From Steven Lloyd, Investment Director, Ascot Lloyd
Shakespeare’s May might have been “full of spirit”, but apart from US technology stocks, over the month investment markets were calm yet largely uninspiring.
Last month I suggested that resolution of the US debt ceiling was a potential issue for May; fortunately, politicians stopped playing ‘chicken’ and finally behaved like grown-ups, approving a budget that saw concessions from both Democrat and Republican sides. That has removed at least one negative influence on sentiment, and frankly much of what drives stock markets in the short-term is sentiment; fundamentals like ‘value’ tend to come to the fore in the longer-term. This is certainly evident in the recent behaviour of US equities.
The major US index of the largest 500 companies rose almost 2% in sterling terms, and for the year would have gained 12% so far were it not for a weaker dollar that has reduced that by around 4%. However, this performance of US equities is almost entirely attributable to the largest 10 of those 500 companies. For example, Nvidia Corporation, a manufacturer of specialised computer chips, saw its share price rise 40% over the month – over 30% in 3 days – and 170% higher than at the start of the year. This is an astonishing rise based on assumptions about the importance of its products for the rise of Artificial Intelligence (AI). The share price multiple is now 206-times current earnings, discounting decades of double-digit growth. For comparison, Apple is trading at 30 times earnings. Nvidia is now one of only four companies to hold a $1 trillion valuation tag. Suffice to say, this rapture with AI has echoes of the ‘dot com’ boom of the late 1990s, where wild predictions (in terms of time horizon) for the importance of the internet meant many stocks purporting to be beneficiaries ballooned in price, subsequently failed and a 3-year bear market ensued as prices returned to more realistic levels.
Elsewhere, the UK and European central banks raised rates to 4.5% and 3.25% respectively, and despite those rises being well-flagged, their equity markets responded accordingly, falling by a little over 4%. China weakened a little as industrial production data was disappointing at less than 6% year-on-year.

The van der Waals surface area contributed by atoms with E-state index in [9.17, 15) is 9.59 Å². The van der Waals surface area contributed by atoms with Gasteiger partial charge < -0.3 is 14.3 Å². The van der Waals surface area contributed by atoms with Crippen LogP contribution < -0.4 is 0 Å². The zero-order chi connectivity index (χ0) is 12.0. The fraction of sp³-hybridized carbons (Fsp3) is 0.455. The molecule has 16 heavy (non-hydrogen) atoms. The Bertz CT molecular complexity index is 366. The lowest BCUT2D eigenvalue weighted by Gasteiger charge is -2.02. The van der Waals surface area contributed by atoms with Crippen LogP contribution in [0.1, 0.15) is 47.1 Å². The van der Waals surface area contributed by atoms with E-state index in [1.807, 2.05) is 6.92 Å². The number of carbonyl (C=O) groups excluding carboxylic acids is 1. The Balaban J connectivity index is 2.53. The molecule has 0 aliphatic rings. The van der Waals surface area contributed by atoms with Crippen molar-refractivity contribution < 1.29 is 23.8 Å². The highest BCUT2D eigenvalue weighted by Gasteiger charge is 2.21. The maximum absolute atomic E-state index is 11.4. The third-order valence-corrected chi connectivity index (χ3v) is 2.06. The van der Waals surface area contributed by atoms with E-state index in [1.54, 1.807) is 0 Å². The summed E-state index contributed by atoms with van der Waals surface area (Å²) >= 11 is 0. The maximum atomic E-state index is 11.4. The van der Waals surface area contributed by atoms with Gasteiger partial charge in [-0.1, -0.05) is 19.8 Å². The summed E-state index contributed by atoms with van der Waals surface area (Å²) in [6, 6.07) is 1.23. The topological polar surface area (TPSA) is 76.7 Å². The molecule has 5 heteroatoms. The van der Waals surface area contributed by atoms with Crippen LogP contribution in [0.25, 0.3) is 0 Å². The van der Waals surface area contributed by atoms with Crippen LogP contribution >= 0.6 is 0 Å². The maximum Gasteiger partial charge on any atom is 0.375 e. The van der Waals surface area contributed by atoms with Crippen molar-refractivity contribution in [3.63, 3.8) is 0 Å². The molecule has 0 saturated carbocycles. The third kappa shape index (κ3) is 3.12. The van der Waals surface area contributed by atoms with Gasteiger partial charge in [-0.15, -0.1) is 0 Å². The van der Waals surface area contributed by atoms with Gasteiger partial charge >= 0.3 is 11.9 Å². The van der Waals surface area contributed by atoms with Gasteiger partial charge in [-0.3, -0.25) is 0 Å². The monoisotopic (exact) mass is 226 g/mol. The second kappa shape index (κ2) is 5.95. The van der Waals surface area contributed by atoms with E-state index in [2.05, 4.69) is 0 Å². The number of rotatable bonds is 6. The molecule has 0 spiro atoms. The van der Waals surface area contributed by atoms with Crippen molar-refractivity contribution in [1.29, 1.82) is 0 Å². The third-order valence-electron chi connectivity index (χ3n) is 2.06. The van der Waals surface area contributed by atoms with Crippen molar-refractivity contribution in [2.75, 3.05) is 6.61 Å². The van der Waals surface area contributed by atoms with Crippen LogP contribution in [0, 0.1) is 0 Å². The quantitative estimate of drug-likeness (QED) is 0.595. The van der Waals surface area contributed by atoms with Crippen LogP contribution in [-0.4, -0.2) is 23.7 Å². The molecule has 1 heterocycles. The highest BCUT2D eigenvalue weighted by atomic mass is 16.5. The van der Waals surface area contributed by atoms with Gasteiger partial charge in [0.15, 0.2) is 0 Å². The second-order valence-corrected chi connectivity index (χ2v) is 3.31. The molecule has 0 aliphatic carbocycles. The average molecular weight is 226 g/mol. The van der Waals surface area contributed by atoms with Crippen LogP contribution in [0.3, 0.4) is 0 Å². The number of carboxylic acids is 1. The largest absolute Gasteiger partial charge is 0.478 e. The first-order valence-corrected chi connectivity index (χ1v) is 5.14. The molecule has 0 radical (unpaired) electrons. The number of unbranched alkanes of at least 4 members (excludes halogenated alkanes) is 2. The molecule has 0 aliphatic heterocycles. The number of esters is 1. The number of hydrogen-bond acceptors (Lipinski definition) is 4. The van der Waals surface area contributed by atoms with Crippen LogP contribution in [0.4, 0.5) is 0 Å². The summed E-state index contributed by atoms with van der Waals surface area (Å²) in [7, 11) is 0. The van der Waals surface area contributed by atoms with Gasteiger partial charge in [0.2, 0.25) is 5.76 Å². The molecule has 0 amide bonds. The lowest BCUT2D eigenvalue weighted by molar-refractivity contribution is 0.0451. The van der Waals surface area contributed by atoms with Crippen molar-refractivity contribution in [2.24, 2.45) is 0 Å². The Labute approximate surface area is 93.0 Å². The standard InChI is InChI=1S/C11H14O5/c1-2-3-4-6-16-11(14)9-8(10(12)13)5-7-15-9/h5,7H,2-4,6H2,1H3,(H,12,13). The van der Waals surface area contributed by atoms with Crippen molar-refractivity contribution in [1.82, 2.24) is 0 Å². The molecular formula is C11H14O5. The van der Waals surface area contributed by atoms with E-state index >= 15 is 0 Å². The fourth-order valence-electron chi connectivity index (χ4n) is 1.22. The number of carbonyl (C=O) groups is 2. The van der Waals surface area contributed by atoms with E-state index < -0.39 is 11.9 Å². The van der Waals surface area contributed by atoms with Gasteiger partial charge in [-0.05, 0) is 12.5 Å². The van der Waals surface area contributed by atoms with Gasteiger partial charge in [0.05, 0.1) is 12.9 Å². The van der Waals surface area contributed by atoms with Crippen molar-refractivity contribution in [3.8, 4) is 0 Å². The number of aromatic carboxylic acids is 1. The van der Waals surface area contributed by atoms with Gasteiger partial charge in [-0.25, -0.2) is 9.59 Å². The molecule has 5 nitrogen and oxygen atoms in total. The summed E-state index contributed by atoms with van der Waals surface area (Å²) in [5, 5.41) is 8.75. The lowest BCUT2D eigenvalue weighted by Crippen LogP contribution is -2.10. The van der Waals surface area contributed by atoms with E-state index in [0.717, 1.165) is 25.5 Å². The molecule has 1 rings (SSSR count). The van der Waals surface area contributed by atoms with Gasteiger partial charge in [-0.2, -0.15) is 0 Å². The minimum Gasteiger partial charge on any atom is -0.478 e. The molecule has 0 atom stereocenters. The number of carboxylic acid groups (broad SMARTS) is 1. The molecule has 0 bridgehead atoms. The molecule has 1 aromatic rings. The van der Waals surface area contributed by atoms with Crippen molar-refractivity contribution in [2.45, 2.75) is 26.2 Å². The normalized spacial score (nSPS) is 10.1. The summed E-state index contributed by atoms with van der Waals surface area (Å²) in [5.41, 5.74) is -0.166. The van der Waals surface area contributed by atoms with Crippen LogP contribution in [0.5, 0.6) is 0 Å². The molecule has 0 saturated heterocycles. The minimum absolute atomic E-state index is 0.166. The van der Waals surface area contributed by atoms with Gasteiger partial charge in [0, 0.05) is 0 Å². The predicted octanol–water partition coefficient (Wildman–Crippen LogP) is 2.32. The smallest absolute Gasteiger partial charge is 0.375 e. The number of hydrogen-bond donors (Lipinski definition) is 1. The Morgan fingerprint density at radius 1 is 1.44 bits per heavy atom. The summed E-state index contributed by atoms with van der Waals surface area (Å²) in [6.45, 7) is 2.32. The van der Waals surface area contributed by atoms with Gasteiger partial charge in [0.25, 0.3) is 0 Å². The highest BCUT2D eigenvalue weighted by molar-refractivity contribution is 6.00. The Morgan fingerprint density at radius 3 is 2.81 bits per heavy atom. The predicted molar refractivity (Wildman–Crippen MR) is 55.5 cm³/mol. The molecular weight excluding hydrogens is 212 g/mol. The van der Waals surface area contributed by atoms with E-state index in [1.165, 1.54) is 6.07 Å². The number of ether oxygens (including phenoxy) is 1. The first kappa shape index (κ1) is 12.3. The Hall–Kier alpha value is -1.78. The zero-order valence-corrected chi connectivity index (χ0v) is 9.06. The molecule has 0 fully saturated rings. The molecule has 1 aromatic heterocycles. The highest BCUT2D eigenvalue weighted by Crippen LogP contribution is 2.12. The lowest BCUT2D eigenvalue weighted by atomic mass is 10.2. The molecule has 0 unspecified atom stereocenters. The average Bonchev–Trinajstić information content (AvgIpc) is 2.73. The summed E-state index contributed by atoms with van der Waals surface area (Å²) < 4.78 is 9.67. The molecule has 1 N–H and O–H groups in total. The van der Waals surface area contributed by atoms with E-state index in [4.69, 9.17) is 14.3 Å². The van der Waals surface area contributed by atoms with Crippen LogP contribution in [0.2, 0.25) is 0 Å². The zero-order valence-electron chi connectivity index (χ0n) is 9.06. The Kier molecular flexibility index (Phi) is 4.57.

As for bonds, index-linked issues bore the brunt of falls yet again as real yields continue to climb. With a record issue of gilts due to reach the UK market this year (to fulfil Chancellor Jeremy Hunt’s economic growth plans), finding demand for over £1trn of new issues over the next 5 years (according to estimates from the Office of Budget Responsibility) will not be an easy task. Pension funds are less likely to buy as their funding positions are much healthier, and the Bank of England is now selling gilts, rather than mopping them up via Quantitative Easing.
One bright spot has been the performance of Japanese equities, in Yen terms up over 3% for the month and almost 19% year-to-date. However, the Yen’s relative weakness has depressed those gains for UK investors to around half. The Japanese market has surpassed its previous high, set an astonishing 33 years ago following the now infamous asset-price bubble of the 1980s. While the West is working hard to reduce inflation, Japan has had the opposite problem – deflation – for decades. Inflation there is now rising at its fastest rate for 40 years, reaching the heady heights of 3.5% - a level we’d presumably be delighted with. Furthermore, the Japanese central bank has kept its inflation rate below zero, and the resulting weak Yen means Japanese exports are cheaper. Finally, to help revitalise the economy the Tokyo Stock Exchange has been urging companies to boost their price-to-book (P/B) ratios, i.e., the firm’s share price relative to its net assets. Companies in the West tend to want to boost their share prices, e.g., by paying rising dividends and buying back shares, but this has not been the Japanese approach for decades; consequently, many listed companies have a P/B ratio of less than 1. This would normally represent a bargain but given this ratio has been stuck at that level for 20 years, investors have had little incentive to buy something they don’t believe can be sold at a higher price later. Now however, 2022 saw record dividend payouts, and share buybacks so far in 2023, with more companies yet to report.